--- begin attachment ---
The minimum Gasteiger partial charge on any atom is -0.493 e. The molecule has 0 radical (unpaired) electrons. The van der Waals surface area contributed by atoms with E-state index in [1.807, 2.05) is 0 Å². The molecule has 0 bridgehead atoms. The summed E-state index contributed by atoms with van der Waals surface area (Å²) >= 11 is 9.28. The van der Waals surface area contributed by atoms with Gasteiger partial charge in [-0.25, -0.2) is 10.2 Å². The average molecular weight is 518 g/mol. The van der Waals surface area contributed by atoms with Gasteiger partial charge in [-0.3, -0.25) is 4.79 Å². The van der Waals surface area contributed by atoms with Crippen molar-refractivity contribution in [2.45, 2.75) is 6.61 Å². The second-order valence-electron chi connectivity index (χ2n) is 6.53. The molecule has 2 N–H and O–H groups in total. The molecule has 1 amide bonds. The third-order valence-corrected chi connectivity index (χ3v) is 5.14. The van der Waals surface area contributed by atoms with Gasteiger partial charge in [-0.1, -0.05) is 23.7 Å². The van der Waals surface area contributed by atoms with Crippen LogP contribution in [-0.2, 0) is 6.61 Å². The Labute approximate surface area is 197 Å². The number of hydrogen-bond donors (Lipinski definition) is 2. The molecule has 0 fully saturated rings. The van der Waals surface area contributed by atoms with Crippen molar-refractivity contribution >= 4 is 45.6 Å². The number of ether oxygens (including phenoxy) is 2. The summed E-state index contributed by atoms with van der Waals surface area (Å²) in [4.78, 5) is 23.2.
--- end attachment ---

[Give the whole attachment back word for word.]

The minimum Gasteiger partial charge on any atom is -0.493 e. The molecule has 0 radical (unpaired) electrons. The van der Waals surface area contributed by atoms with E-state index in [1.807, 2.05) is 0 Å². The molecule has 0 bridgehead atoms. The summed E-state index contributed by atoms with van der Waals surface area (Å²) >= 11 is 9.28. The van der Waals surface area contributed by atoms with Gasteiger partial charge in [-0.25, -0.2) is 10.2 Å². The average molecular weight is 518 g/mol. The van der Waals surface area contributed by atoms with Gasteiger partial charge in [-0.3, -0.25) is 4.79 Å². The van der Waals surface area contributed by atoms with Crippen molar-refractivity contribution in [2.45, 2.75) is 6.61 Å². The second-order valence-electron chi connectivity index (χ2n) is 6.53. The molecule has 2 N–H and O–H groups in total. The molecule has 1 amide bonds. The third-order valence-corrected chi connectivity index (χ3v) is 5.14. The van der Waals surface area contributed by atoms with Gasteiger partial charge in [-0.1, -0.05) is 23.7 Å². The van der Waals surface area contributed by atoms with Crippen LogP contribution in [-0.2, 0) is 6.61 Å². The Labute approximate surface area is 197 Å². The number of hydrogen-bond donors (Lipinski definition) is 2. The molecule has 0 fully saturated rings. The van der Waals surface area contributed by atoms with Crippen molar-refractivity contribution >= 4 is 45.6 Å². The number of ether oxygens (including phenoxy) is 2. The summed E-state index contributed by atoms with van der Waals surface area (Å²) in [4.78, 5) is 23.2.